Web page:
Its interior is similar to Saturn because of its similar mass and size to Saturn. As we get deeper into the planet, the temperature and pressure increase. Underneath its thick outer envelope, Diomedes has mantles of liquid hydrogen and helium, despite the temperature is really hot. On Earth, liquid hydrogen can only be produced when we cool the hydrogen gas to below 20 K (−253°C or −423°F) and liquid helium can only be produced when we cool the helium gas to below 4 K (−269°C or −452°F). But inside Diomedes, the reason why there is liquid hydrogen and helium because the pressure is so great that it forces hydrogen molecules and helium atoms closer together despite their increasing temperature. Deeper below, liquid hydrogen can conduct electricity, known as metallic hydrogen. Below that layer lies a rocky core with a mass of 29 Earth masses (roughly 25% the total mass of its planet) and composes primarly of iron and silicates. The temperature of its core is about 12,100°C or 21,900°F.
This planet has a "surface" temperature of −78°C or −108°F. This temperature allows for the banded formation of ammonium hydrosulfide and water clouds. With that chemical makeup of the clouds, rays from the star reflects about 48% of its radiation striking the planet back into space.
Like all gas giant planets, the atmosphere of Diomedes composes mainly of hydrogen and helium. It also has some amounts of water, ammonia, and methane, as well as trace amounts of water ice crystals, neon, hydrogen deuteride, ethane, and propane. These gases are unique that these gases are not found on giant planets in our solar system. Hydrogen cyanide (HCN) forms when ammonia (NH3) reacts with methane (CH4) with the aid of ultraviolet radiation from the star. Some of this gas converts back into ammonia and methane.
- NH3 + CH4 + UV rays ↔ HCN + 3H2
Also unlike the giant planets in our solar system, there is propane in the atmosphere instead of ethane.
Storm features Edit
Diomedes' storm systems are similar to Saturn, but winds on this planet are faster than Saturn since the planet orbits lot closer to HD 164922 than Saturn is to the Sun. There is a "Great White Spot" on Diomedes, like the Great White Spot on Saturn. At the poles, a hexagonal hurricane-like storm can be found like there is Saturn discovered by the Voyager 1 spacecraft. However unlike Saturn, all storms on Diomedes are powered by the star as the planet receives four times more heat from the star than Diomedes radiating heat from the interior.
Magnetic field Edit
This magnetic field is produced by the movements of metallic hydrogen in its interior caused by the planet's rotation. This mechanism is well known as dynamo effect. The magnetic field blocks most of stellar and cosmic radiation from reaching the planet, but occasionally it can produce auroras when the stellar radiation got caught in the magnetic field lines and move towards their poles where it interact with the planet's upper atmosphere (ionosphere).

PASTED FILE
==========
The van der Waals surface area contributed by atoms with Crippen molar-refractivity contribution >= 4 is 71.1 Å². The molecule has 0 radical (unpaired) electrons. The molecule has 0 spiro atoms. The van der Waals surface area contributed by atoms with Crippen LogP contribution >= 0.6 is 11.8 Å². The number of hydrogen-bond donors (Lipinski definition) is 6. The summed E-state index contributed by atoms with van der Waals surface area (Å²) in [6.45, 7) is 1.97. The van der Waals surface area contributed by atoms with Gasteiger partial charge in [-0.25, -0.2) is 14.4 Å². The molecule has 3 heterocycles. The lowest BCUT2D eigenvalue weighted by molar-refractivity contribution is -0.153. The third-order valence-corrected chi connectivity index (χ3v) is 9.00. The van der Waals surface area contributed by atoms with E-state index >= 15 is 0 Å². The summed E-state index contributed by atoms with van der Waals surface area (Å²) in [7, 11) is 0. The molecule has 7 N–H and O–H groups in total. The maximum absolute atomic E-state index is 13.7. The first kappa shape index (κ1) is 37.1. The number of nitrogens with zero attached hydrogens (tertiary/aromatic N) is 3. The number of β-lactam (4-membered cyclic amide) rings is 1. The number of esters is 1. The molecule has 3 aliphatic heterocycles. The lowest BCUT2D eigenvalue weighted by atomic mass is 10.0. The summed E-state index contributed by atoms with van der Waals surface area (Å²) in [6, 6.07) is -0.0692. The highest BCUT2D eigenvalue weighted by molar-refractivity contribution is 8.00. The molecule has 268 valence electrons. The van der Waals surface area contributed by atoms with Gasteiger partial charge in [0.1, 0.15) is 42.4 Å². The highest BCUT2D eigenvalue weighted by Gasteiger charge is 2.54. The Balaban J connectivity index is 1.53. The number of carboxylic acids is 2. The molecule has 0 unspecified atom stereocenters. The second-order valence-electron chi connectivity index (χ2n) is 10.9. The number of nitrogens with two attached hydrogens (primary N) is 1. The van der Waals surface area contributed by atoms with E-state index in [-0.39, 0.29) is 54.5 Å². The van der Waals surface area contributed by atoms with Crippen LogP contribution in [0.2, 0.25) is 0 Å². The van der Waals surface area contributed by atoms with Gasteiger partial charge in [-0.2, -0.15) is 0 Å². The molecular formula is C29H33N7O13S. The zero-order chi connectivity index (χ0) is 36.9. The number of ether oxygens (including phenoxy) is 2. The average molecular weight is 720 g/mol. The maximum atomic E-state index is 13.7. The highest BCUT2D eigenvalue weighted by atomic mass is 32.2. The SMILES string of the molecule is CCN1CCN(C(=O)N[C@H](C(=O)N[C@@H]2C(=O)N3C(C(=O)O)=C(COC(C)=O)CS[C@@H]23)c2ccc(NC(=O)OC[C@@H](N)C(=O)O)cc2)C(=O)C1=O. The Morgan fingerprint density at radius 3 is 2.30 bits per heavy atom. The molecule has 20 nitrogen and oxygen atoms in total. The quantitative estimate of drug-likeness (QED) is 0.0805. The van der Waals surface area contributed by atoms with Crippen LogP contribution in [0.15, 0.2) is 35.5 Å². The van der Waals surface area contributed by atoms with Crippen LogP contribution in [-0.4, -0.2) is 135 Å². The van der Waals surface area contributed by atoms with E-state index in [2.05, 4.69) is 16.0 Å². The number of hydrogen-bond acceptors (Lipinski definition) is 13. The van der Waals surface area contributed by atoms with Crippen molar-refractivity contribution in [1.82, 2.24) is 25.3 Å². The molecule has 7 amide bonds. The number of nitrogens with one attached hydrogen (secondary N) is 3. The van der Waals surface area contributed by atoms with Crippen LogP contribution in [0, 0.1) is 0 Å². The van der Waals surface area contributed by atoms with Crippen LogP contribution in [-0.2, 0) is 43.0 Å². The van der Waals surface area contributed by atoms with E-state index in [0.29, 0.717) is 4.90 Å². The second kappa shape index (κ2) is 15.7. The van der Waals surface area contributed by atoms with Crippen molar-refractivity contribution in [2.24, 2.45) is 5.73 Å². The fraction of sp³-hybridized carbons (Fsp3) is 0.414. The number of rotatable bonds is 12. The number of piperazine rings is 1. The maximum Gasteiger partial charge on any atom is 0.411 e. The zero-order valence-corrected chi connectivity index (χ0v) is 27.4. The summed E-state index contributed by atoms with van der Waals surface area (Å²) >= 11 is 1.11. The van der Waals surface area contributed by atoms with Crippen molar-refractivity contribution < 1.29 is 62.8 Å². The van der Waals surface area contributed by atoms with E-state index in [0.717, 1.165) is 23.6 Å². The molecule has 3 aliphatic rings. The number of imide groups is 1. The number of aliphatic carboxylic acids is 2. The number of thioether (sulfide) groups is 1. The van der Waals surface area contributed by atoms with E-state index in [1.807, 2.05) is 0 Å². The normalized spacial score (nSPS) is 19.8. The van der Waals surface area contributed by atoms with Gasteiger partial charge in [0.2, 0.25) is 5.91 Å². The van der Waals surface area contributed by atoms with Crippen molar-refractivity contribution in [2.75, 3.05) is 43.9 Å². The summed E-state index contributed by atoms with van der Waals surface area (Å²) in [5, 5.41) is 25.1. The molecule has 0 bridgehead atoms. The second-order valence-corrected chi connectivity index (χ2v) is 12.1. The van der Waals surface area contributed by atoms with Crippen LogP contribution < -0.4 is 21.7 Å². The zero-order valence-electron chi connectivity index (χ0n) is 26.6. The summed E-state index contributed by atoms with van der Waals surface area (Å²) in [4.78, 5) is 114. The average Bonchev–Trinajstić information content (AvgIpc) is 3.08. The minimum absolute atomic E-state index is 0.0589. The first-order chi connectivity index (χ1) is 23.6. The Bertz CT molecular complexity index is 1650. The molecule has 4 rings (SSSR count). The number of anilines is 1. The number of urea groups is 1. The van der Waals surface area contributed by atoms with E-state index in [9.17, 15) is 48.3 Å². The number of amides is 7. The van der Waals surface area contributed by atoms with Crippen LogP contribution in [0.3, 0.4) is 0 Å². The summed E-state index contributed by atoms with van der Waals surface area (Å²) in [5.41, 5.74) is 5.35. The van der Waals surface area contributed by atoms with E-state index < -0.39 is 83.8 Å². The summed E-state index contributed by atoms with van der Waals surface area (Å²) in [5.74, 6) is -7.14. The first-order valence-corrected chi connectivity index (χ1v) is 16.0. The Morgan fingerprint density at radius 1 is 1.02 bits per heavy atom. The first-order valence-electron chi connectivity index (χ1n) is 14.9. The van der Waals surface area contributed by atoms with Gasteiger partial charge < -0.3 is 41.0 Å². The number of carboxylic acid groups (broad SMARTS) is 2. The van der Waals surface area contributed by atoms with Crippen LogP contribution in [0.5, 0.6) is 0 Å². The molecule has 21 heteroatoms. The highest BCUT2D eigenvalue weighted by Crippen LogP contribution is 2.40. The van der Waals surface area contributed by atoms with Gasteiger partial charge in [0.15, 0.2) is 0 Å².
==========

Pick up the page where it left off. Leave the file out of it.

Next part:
Moons and rings Edit
Diomedes has 86 moons with at least 1 km across, but objects smaller than 1 km that orbits the planet are called moonlets. The largest moon has about the size of Titan, the largest moon of Saturn. This moon has lakes of ammonia, analogous to lakes of methane on Titan. Other moons are cratered, barren, or covered in ice with subsurface oceans.
Diomedes has a ring system about 83% as wide as Saturn's, but dark. The ring particles are grains of dust and bits of rocks and boulders but little ice. This ring system formed when an asteroid impacted the tiny moon close to its planet or flunged too close that tidal forces of the planet broke the moon apart into bits of rocks and boulders along with grains of dust. The ring system has divisions similar to Saturn's Cassini division. The ring particles orbit within the roche limit of Diomedes.
Future studies Edit
Even though Diomedes has an inclination of 76.3°, this planet is not edge-on enough to transit its star. If Diomedes does transit its star, then its inclination, radius, and other parameters can be constrained as well as studying its atmosphere and looking for moons and rings. If Diomedes does not transit its star, then Diomedes can be studied by direct imaging instead. Finding planets with direct imaging orbiting as close as 2 AU from the star is difficult because the glare of its star prevents astronomers from seeing close-orbiting planets. But in 2010, there is a new direct imaging instrument, called vortex coronagraph, that can detect and characterize planets as close to their stars as 1 AU.